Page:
Tuesday, August 31, 2010

TALES of WOE by John Reed

updated march 2011 - digital version of "A Trunk of Vengeance"


"It feels good in my hands, heavy, shaped. Small and black, tight. Like an airport-hotel room bible..." - Shathley Q, PopMatters


Tales of Woe by John Reed
came out last week. The "airport-hotel room bible" description is spot-on. That's what it feels like, a hardbound testament to this world's twisted cruelty. I don't think there will ever be a more horrible collection of true life horror stories. Well, perhaps there will be one day - the sequel? - but it will never be this beautifully illustrated. Tales of Woe! Damn, it's finally here. Sometimes, I didn't think it would make it to the bookshelves,. I did these illustrations back in the spring/summer of 2008. There was a big delay in the printing because of the economy and because it didn't comply with Chinese decency law, so it had to be printed in Singapore.




"Sin, suffering, redemption.
That's the movie, the front page news, that's the story
of popular culture - of American culture.
A ray of hope. A comeuppance. An all-for-the-best.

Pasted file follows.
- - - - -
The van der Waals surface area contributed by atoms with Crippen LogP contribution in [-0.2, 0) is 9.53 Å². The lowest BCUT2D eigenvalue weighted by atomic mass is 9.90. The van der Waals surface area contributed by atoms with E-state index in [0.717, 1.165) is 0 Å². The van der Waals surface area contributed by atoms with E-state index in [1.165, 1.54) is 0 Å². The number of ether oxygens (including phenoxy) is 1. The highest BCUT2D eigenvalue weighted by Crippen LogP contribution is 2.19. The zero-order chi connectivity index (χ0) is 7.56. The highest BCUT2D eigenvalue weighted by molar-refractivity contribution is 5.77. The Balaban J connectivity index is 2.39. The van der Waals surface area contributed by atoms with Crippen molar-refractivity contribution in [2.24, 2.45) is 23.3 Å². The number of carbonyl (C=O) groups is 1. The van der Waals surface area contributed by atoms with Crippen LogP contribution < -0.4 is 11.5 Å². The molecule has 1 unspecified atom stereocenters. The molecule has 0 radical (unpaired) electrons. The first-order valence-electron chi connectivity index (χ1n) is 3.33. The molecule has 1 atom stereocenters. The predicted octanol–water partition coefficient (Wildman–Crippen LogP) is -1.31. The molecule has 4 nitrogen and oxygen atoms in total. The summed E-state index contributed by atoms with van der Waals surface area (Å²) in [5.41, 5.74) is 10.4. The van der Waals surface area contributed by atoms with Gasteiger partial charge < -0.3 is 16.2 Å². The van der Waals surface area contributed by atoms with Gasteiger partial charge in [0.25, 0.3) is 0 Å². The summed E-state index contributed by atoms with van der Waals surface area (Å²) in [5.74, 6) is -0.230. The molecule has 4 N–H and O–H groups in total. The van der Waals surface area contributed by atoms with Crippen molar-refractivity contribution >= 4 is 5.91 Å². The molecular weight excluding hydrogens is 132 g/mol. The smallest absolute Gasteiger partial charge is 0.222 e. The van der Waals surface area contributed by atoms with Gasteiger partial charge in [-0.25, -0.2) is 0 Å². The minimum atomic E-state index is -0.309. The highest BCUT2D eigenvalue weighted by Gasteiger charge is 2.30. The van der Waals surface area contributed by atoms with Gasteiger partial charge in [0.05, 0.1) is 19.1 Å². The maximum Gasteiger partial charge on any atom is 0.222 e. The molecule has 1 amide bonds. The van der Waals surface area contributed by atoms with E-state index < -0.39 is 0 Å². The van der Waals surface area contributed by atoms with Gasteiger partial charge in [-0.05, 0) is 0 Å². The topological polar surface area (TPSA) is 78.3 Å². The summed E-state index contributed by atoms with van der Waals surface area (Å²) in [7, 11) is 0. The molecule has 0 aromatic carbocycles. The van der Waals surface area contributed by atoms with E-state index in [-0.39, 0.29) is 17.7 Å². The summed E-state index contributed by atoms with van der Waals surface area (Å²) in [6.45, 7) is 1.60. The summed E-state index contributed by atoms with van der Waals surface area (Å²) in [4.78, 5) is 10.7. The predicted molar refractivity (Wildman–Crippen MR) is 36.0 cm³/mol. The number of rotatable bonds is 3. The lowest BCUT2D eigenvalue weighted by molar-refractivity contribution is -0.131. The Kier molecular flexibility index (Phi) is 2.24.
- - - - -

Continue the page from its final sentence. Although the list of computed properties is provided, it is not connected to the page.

That it'll all work out in the end, that people get what they deserve.

THE FACT:
Sometimes people suffer for no reason.
No sin, no redemption.
Just suffering, suffering, suffering."



Powerful, disturbing and unforgettably painful.”
—Calvin Reid, Publisher’s Weekly


Here are the illustrations I created for the book. Glimpses of the horrors that await you... Head on down to Barnes & Noble or Borders,and pick up a copy to see the rest of 'em!











In fact all of the artists involved deserve a shout out! 8Pussy, Elisabeth Alba, Delia Gable, Chadwick Whitehead, Michele Witchipoo, Alex Warble, Ralph Neise, Sarah Oleksy, Walter Einenkel, Stephane Blanquet, myself, and Kiki Jones. Click on their names to visit their website.

I know all the artists, most of all the author John Reed, had a tough time bringing this book to you. Interestingly, the book was born out of a lunch-in with an editor who thought THIS was the idea that would get people's attention, that this was a book they'd want to print and put money behind. (Click here to read an interview with John.) Because pain and controversy sells and gets headlines. Because we love hearing scary tales around the campfire.



"Tales of Woe is nearly two hundred pages of strange and twisted tragedy without even the slightest inclination to serve up a single happy ending. It’s a sickening look at the horrors of real life from around the globe, and while I’m hesitant to recommend it, I have a feeling I pretty much just have." - Marc Patterson, Brutal As Hell


Check it out on Amazon.


1 comment:

Nate Bear said...

Love where your style is going. It's in that sweet spot where you're not forcing a style upon your work; it's just how draw stuff.